Engine Status

6. Use the Engine

Now, You can try to retrieve predicted results. The engine accepts JSON query with the field 'q': { "q" : "foo" }. A prefix is added to the query data and return as PredictedResult.

With the deployed engine running, open another terminal and run the following curl command or use SDK to send the query:

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$ curl -H "Content-Type: application/json" \
-d '{ "q": "foo" }' http://localhost:8000/queries.json

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import predictionio
engine_client = predictionio.EngineClient(url="http://localhost:8000")
print engine_client.send_query({ "q": "foo" })
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<?php
require_once("vendor/autoload.php");
use predictionio\EngineClient;

$client = new EngineClient('http://localhost:8000');

$response = $client->sendQuery(array('q'=> "foo"));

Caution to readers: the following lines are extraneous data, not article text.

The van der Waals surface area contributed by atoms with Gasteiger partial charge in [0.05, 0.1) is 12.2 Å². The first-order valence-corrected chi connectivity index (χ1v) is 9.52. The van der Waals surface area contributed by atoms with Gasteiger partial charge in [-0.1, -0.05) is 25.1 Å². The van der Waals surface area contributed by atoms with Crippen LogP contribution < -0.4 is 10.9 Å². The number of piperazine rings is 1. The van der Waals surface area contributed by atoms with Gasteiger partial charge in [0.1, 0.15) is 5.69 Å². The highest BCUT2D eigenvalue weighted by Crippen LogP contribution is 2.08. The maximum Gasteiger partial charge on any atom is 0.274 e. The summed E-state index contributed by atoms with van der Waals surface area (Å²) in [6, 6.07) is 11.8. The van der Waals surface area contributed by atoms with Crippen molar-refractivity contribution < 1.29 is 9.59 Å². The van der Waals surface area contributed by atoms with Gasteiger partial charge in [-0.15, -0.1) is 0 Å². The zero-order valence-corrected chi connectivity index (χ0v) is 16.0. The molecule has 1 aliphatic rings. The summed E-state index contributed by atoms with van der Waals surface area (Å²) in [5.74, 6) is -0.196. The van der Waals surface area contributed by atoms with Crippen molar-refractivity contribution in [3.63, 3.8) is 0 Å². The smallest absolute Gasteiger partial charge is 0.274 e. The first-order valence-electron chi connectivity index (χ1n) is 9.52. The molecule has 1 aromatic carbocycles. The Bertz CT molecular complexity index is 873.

print_r($response);

?>
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# Create client object.
client = PredictionIO::EngineClient.new(<ENGINE DEPLOY URL>)

# Query PredictionIO.
response = client.send_query('q' => 'foo')

puts response
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import com.google.common.collect.ImmutableMap;
import com.google.gson.JsonObject;

import org.apache.predictionio.EngineClient;

// create client object
EngineClient engineClient = new EngineClient(<ENGINE DEPLOY URL>);

// query
JsonObject response = engineClient.sendQuery(ImmutableMap.<String, Object>of(
        "q", "foo"
    ));

The following is sample JSON response:

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{"p":"0-foo"}

MyNewEngine is now running. You can start modifying it to build your new engine!

To update the model periodically with new data, simply set up a cron job to call pio train and pio deploy. The engine will continue to serve prediction results during the re-train process. After the training is completed, pio deploy will automatically shutdown the existing engine server and bring up a new process on the same port.

Note that if you import a large data set and the training seems to be taking forever or getting stuck, it's likely that there is not enough executor memory. It's recommended to setup a Spark standalone cluster, you'll need to specify more driver and executor memory when training with a large data set. Please see FAQ here for instructions.

Next: DASE Components Explained